Here is an easy challenge for all investors: Write down all of your sources of income. Add up all of your work income, interest payments from savings accounts or bonds, dividends from stocks, income from side jobs, alimony, income from rental properties or any other investments. Then place a check mark beside any income that would continue  if you went on vacation. Anything with a check mark is an asset. As you progress in your investing journey, you will notice that more and better assets lead to more financial security.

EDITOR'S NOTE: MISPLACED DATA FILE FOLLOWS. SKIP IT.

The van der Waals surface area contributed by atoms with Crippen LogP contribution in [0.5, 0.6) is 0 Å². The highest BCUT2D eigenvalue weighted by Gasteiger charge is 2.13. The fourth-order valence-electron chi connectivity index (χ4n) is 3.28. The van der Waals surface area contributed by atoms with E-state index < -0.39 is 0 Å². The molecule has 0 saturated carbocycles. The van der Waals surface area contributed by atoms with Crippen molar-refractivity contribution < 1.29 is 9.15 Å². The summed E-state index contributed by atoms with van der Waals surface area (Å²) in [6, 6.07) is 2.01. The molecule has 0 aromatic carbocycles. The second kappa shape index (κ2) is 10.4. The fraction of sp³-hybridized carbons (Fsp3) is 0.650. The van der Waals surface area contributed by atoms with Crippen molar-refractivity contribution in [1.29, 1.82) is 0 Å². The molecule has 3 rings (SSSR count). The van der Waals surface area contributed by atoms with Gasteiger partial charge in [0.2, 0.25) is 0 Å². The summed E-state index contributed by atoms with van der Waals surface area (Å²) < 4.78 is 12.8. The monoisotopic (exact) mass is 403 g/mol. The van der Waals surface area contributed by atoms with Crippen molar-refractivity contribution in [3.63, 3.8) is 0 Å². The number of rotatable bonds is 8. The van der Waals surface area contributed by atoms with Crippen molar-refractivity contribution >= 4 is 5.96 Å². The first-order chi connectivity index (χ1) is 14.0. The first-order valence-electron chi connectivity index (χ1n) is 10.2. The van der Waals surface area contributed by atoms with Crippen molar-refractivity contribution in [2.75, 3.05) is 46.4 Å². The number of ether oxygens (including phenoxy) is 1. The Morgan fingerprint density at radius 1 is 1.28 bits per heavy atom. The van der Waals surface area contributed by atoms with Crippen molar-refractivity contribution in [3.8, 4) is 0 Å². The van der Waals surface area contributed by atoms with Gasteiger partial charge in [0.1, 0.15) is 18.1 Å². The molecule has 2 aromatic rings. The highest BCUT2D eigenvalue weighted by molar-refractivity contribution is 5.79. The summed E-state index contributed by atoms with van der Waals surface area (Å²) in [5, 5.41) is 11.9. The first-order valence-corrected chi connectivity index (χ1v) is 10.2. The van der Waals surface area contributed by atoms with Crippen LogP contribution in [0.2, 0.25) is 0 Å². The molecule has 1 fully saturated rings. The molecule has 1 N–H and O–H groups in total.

If you have a lot of check marks, then you probably already feel financially secure. You have a lot of assets that can support you in difficult times and in retirement. You rely on work income less and less. Those who have very few check marks beside assets probably feel the stress of needing to work more to make ends meet. You may have to work for a long time to retire. You may be retired but notice that your money does not go as far each month. No matter which situation you are in, investing in assets will improve your financial life.

Your next step is buying those assets. The process of buying assets is called investing. That is what this journey is all about.